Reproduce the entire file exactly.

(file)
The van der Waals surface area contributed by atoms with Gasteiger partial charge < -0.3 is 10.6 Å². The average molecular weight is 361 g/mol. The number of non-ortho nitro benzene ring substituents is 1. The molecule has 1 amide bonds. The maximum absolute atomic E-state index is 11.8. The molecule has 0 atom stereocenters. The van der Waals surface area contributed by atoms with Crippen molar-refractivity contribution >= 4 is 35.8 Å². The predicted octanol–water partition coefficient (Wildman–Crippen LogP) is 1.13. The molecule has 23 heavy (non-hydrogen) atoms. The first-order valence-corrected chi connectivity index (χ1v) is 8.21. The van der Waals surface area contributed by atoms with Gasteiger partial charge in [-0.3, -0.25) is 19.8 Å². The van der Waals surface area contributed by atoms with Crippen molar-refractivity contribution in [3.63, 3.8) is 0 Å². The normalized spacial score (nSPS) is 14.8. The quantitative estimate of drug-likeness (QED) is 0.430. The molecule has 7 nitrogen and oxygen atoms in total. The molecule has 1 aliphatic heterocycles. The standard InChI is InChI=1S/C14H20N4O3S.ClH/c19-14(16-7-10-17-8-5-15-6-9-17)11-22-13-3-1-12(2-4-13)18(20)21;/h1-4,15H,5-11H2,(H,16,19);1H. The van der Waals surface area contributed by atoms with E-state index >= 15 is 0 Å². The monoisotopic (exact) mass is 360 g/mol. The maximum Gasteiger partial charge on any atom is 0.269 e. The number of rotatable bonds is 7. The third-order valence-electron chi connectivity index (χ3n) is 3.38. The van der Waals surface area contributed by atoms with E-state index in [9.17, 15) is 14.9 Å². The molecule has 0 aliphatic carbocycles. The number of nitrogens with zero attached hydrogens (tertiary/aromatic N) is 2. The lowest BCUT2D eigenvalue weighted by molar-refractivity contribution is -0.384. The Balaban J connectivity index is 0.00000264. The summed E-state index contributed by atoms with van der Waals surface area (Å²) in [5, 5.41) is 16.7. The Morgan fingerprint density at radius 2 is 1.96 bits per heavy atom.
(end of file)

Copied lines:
The van der Waals surface area contributed by atoms with Gasteiger partial charge < -0.3 is 10.6 Å². The average molecular weight is 361 g/mol. The number of non-ortho nitro benzene ring substituents is 1. The molecule has 1 amide bonds. The maximum absolute atomic E-state index is 11.8. The molecule has 0 atom stereocenters. The van der Waals surface area contributed by atoms with Crippen molar-refractivity contribution >= 4 is 35.8 Å². The predicted octanol–water partition coefficient (Wildman–Crippen LogP) is 1.13. The molecule has 23 heavy (non-hydrogen) atoms. The first-order valence-corrected chi connectivity index (χ1v) is 8.21. The van der Waals surface area contributed by atoms with Gasteiger partial charge in [-0.3, -0.25) is 19.8 Å². The van der Waals surface area contributed by atoms with Crippen molar-refractivity contribution in [3.63, 3.8) is 0 Å². The normalized spacial score (nSPS) is 14.8. The quantitative estimate of drug-likeness (QED) is 0.430. The molecule has 7 nitrogen and oxygen atoms in total. The molecule has 1 aliphatic heterocycles. The standard InChI is InChI=1S/C14H20N4O3S.ClH/c19-14(16-7-10-17-8-5-15-6-9-17)11-22-13-3-1-12(2-4-13)18(20)21;/h1-4,15H,5-11H2,(H,16,19);1H. The van der Waals surface area contributed by atoms with E-state index >= 15 is 0 Å². The monoisotopic (exact) mass is 360 g/mol. The maximum Gasteiger partial charge on any atom is 0.269 e. The number of rotatable bonds is 7. The third-order valence-electron chi connectivity index (χ3n) is 3.38. The van der Waals surface area contributed by atoms with E-state index in [9.17, 15) is 14.9 Å². The molecule has 0 aliphatic carbocycles. The number of nitrogens with zero attached hydrogens (tertiary/aromatic N) is 2. The lowest BCUT2D eigenvalue weighted by molar-refractivity contribution is -0.384. The Balaban J connectivity index is 0.00000264. The summed E-state index contributed by atoms with van der Waals surface area (Å²) in [5, 5.41) is 16.7. The Morgan fingerprint density at radius 2 is 1.96 bits per heavy atom.